It’s time wages for hospitality work are increased.

Louise Hickey

Finding staff is the biggest threat that the hospitality sector will face this year.

Paul Kelly, CEO of Failte Ireland said “After the incredibly difficult long closure period, tourism businesses were delighted to be able to reopen, however, this reopening has been exceptionally challenging for many businesses as they have been unable to capitalise on the available demand for their service due to staff shortages”. 

Restrictions are ending and tourists are returning to Ireland, but our services are lacking. This is due to the pay being offered in the sector.

Staff is always coming and going in the sector, as they find better jobs, so the majority of people in the business are inexperienced. They are overworked and tired for a low wage.

Last month Failte Ireland conducted the most comprehensive survey to date on the labour market of hospitality sectors. The survey showed that post-pandemic 42% of employees receiving Pandemic Unemployment Payment (PUP) did not return to their original employee. 

Prior to covid-19, the industry employed over 260,000 people, making it one of the largest employers and the greatest industry for the spread of regional economic activity. These numbers have largely decreased.

According to the survey, there are now thousands of workers forced to seek employment elsewhere, due to ongoing covid-19 restrictions in the hospitality industry over the past two years. With unstable work and pay, people are looking elsewhere for job opportunities.

88% of businesses surveyed are struggling to find chefs. This delayed the re-opening of many hospitality businesses throughout Ireland. 

Peter Collins, general manager of the Plaza Academy Hotel in Dublin agreed that this was a major problem, stating “there are a lot of international chefs from outside Europe who are willing to come to Ireland, but the work permit process is time-consuming. This is something that certainly needs to be fast-tracked.”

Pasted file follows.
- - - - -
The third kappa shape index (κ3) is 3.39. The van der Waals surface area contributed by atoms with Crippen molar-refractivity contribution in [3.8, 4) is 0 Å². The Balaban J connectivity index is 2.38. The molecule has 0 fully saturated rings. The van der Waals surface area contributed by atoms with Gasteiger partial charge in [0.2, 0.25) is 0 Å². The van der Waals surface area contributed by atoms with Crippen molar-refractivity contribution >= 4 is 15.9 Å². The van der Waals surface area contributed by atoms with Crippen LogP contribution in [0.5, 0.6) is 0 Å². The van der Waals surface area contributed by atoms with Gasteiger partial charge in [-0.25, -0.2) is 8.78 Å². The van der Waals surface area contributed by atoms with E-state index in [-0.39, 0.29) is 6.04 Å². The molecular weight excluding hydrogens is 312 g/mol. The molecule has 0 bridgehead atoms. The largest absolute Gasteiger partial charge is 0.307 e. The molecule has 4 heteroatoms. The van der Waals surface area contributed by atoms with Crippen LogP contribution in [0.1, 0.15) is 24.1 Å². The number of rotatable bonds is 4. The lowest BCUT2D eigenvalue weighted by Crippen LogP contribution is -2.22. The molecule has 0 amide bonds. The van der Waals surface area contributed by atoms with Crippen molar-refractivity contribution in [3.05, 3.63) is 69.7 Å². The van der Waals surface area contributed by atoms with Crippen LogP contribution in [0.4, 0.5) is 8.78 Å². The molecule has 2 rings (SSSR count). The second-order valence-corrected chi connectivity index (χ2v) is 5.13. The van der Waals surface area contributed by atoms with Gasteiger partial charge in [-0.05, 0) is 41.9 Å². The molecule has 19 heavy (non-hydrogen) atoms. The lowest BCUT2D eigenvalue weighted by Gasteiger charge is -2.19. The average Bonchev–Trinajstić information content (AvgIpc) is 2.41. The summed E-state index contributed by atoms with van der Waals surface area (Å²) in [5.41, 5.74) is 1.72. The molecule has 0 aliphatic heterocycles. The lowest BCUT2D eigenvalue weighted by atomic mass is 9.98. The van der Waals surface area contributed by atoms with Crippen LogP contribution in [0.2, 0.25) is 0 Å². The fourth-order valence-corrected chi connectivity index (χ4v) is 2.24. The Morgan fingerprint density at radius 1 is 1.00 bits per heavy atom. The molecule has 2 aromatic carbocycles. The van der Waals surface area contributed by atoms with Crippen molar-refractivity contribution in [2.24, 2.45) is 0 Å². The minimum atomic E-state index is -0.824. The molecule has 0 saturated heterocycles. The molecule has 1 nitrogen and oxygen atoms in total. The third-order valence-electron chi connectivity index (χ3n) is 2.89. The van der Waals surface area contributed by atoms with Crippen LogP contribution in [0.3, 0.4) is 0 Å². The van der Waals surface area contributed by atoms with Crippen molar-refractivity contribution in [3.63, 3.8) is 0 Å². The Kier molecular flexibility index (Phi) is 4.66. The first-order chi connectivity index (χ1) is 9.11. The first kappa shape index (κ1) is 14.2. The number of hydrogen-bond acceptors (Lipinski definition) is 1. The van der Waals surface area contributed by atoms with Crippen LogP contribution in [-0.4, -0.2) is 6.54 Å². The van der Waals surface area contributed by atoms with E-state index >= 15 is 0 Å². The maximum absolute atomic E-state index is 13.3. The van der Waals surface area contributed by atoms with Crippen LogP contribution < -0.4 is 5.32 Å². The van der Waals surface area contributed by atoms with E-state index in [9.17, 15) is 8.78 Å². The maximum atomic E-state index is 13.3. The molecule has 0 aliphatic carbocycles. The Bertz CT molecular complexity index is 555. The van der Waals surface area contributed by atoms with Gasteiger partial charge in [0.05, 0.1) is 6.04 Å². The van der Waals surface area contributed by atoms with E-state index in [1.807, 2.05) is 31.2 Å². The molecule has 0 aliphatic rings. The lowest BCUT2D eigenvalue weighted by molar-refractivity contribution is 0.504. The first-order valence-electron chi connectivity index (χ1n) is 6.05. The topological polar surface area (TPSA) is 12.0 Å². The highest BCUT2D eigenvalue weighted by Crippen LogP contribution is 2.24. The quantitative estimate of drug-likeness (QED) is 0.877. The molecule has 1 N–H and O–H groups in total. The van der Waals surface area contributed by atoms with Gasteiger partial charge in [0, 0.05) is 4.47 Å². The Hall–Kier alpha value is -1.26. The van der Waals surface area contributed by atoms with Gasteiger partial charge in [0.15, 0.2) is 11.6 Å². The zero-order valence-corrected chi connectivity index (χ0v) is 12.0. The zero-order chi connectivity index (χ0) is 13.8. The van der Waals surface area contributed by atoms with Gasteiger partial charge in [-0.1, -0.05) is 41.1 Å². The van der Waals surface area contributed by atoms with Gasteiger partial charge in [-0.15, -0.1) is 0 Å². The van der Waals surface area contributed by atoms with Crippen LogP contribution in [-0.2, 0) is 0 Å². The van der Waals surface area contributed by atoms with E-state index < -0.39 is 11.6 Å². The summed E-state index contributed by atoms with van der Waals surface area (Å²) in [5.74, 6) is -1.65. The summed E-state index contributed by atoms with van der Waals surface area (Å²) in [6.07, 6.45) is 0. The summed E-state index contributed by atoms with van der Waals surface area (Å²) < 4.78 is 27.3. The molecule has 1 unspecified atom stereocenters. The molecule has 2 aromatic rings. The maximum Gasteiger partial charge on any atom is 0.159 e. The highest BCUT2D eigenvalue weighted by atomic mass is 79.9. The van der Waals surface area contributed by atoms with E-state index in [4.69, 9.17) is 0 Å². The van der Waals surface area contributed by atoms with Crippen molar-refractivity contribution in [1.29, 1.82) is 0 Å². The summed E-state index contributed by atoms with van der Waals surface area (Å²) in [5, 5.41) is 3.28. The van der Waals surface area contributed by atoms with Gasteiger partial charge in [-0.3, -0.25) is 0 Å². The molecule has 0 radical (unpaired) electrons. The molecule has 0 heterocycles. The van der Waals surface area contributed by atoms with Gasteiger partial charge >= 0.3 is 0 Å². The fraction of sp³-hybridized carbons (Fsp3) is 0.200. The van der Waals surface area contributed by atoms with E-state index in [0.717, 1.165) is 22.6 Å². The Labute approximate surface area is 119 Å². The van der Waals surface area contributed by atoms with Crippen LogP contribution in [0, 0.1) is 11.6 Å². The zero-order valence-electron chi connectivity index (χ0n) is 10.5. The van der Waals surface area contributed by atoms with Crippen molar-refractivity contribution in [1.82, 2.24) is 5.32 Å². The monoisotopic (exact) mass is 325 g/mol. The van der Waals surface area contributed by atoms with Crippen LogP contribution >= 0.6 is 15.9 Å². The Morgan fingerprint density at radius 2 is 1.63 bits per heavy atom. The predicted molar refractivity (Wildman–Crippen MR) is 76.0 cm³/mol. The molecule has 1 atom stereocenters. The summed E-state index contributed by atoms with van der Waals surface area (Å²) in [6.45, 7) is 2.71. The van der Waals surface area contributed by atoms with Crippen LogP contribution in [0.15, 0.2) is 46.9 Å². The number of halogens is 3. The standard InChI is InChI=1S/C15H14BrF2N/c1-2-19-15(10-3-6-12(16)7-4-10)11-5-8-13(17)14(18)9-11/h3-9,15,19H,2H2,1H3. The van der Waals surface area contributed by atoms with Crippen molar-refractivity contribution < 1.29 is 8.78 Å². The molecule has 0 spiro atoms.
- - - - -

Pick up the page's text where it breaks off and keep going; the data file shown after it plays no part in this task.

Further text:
Lecturer in culinary arts at TU Dublin Máirtín Mac Con Iomaire estimated 5,000 new chefs a year will be needed in Ireland to maintain a high level of service in the hospitality industry. He said there is a need for tourism bodies to begin training chefs and waiting staff to help the situation. 

It is true that there should be more training provided to help the hospitality sector, however overall, the only major thing standing in the way is wages.

If the pay were better there would be more of an initiative for experienced staff to remain in the business. This would lead to a loyal workplace and a more positive work environment.

Understandably inflation is an issue right now for hospitality to pay bills, but it’s just not an excuse! Wages have been a problem in this industry for years, it’s only now that the struggle is being brought to the forefront.

The Services Industrial Professional and Technical Union (SIPTU) are currently calling on the sector to pay their employees more to avoid further shortages.

The service believes that the combination of low pay and poor working conditions are the cause of these shortages.

The SIPTU sector organiser, Denis Hynes explained that “Throughout the hospitality sector, including hotels, restaurants, and entertainment, there is an issue with the prevalence of low pay and poor working conditions”.

Tourism is ready to take over Ireland again, but staff remains an issue.

Louise Hickey